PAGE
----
Use of beginners' books in second foreign language teaching


Dear exchange student,

The language centre of the University of Lapland offers a wide selection of beginners courses in so called second foreign languages or less-taught languages, including German, French, Spanish, Italian, Japanese, Chinese and Russian. All these courses very much welcome international participants. Most advanced level courses use no books at all, but material produced by the teacher. However, in some of the languages in question, beginners’ books will be in Finnish. Understandably, this has raised questions with our international guests, so I would like to point out a few aspects to consider:

1. For logistical reasons, the only bookstore selling learners’ books in Rovaniemi (Suomalainen Kirjakauppa, at the Revontuli shopping centre) cannot stock books they would have to order abroad. Because of this, we can only use books published in Finland.

2. An alternative would seem to be that each participant order their own book online. Unfortunately, course registration cannot end until a few days before the start of the course. Also, we usually have a number of participants joining the courses at very short notice, even after registration has ended. With delivery time ranging from one to two weeks at the best of times, a large number of participants would not receive their book until the course was well on its way.

3. Above all, though, it should be noted, that learners’ books inevitably target a certain nationality, since the difficulties in learning any one language depend on the learners’ mother tongue and lingual background. This means that even a book ordered abroad is unlikely to target learners of your exact background. With over ninety percent of our students being Finns, we feel it makes sense to use books putting emphasis on their particular needs.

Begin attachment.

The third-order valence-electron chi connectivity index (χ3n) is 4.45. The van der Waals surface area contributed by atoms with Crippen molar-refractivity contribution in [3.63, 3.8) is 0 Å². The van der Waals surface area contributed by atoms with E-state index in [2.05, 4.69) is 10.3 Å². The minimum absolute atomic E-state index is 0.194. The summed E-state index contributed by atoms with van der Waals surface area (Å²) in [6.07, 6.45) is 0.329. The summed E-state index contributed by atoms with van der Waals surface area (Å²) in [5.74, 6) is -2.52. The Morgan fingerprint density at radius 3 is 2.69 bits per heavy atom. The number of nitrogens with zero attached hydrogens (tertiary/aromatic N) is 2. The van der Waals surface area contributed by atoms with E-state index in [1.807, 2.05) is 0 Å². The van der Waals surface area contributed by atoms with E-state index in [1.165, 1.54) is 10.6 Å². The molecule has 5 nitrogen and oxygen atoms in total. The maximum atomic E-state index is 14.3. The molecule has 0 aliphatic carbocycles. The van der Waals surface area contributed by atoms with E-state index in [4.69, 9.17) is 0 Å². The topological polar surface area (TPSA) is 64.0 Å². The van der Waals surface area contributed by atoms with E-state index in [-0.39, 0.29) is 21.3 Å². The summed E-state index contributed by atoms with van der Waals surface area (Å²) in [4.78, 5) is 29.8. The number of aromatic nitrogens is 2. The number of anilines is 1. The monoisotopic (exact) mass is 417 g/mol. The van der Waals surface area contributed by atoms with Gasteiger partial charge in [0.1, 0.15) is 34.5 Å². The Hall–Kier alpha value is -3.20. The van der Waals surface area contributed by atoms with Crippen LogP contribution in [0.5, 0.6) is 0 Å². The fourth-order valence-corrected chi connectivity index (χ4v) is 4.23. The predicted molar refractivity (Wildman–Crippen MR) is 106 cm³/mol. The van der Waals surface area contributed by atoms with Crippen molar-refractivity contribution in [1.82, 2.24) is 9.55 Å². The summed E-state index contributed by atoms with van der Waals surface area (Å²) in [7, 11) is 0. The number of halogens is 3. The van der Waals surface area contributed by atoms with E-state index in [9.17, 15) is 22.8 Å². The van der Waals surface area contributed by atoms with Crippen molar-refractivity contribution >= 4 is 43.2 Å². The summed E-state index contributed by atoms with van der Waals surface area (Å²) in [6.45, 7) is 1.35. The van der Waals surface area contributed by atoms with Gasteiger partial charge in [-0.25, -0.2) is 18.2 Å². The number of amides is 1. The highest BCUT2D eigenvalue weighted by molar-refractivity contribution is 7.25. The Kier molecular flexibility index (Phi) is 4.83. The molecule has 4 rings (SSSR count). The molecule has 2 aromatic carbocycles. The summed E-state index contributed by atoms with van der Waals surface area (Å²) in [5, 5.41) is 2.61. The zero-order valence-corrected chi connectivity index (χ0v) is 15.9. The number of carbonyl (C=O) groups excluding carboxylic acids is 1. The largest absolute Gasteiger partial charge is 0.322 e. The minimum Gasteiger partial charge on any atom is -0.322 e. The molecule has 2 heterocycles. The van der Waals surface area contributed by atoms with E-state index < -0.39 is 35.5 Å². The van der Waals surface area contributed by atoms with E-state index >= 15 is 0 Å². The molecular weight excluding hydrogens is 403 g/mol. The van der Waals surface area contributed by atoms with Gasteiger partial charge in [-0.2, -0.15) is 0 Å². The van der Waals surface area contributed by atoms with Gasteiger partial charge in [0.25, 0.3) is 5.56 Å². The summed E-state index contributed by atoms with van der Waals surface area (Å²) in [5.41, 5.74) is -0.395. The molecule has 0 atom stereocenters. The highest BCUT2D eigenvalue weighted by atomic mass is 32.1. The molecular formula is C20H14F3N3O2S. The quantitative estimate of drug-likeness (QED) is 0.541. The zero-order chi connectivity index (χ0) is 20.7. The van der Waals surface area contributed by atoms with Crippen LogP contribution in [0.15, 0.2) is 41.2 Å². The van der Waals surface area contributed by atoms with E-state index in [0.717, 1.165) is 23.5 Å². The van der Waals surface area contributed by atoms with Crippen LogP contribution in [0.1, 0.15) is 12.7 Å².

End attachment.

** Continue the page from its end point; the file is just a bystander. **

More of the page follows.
However, none of this should bother you unduly!

We would like you to keep in mind that the biggest part of text in any learners’ book will be made up of obvious instructions, such as “fill in the correct forms” and etc. Also, tables of flexion forms and the like are usually self evident, even without explaining any text. All our teachers will explain Grammar in their own words, and anyone serious about learning a foreign language should buy their own dictionary, anyway. So the biggest part of the books’ text in Finnish will be redundant in any case.

If you decide to participate in a beginners’ course (and we would very much like you to!), simply inform your teacher that you will not be able to follow instructions given in Finnish. They will then pair you up with one or two Finnish participants for the duration of the course. This will both help you deal with the book, and further your social integration at the university.

We hope you enjoy your language studies,

Jörn Severidt
German teacher and contact teacher for second foreign language teaching
jorn.severidt(at)ulapland.fi